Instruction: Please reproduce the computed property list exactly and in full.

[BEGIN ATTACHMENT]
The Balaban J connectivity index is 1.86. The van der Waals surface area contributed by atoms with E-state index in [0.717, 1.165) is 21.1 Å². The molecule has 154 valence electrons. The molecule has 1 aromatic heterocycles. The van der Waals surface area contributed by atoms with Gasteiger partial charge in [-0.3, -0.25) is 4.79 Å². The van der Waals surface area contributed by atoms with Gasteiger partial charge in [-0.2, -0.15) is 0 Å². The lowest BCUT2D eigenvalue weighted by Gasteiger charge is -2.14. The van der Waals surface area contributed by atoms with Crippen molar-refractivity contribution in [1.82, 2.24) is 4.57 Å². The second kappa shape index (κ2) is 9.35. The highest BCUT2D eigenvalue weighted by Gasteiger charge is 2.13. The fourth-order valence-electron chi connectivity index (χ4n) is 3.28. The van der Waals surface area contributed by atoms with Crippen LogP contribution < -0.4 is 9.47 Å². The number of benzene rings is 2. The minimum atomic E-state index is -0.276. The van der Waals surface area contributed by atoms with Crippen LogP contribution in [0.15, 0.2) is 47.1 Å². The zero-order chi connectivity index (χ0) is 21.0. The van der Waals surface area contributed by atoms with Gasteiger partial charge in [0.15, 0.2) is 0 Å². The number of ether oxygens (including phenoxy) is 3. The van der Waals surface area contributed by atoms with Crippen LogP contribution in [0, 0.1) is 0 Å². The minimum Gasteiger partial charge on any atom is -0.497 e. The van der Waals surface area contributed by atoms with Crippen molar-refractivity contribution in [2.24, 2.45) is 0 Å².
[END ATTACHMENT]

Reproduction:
The Balaban J connectivity index is 1.86. The van der Waals surface area contributed by atoms with E-state index in [0.717, 1.165) is 21.1 Å². The molecule has 154 valence electrons. The molecule has 1 aromatic heterocycles. The van der Waals surface area contributed by atoms with Gasteiger partial charge in [-0.3, -0.25) is 4.79 Å². The van der Waals surface area contributed by atoms with Gasteiger partial charge in [-0.2, -0.15) is 0 Å². The lowest BCUT2D eigenvalue weighted by Gasteiger charge is -2.14. The van der Waals surface area contributed by atoms with Crippen molar-refractivity contribution in [1.82, 2.24) is 4.57 Å². The second kappa shape index (κ2) is 9.35. The highest BCUT2D eigenvalue weighted by Gasteiger charge is 2.13. The fourth-order valence-electron chi connectivity index (χ4n) is 3.28. The van der Waals surface area contributed by atoms with Crippen LogP contribution < -0.4 is 9.47 Å². The number of benzene rings is 2. The minimum atomic E-state index is -0.276. The van der Waals surface area contributed by atoms with Crippen LogP contribution in [0.15, 0.2) is 47.1 Å². The zero-order chi connectivity index (χ0) is 21.0. The van der Waals surface area contributed by atoms with Gasteiger partial charge in [0.15, 0.2) is 0 Å². The number of ether oxygens (including phenoxy) is 3. The van der Waals surface area contributed by atoms with Crippen LogP contribution in [0, 0.1) is 0 Å². The minimum Gasteiger partial charge on any atom is -0.497 e. The van der Waals surface area contributed by atoms with Crippen molar-refractivity contribution in [2.24, 2.45) is 0 Å².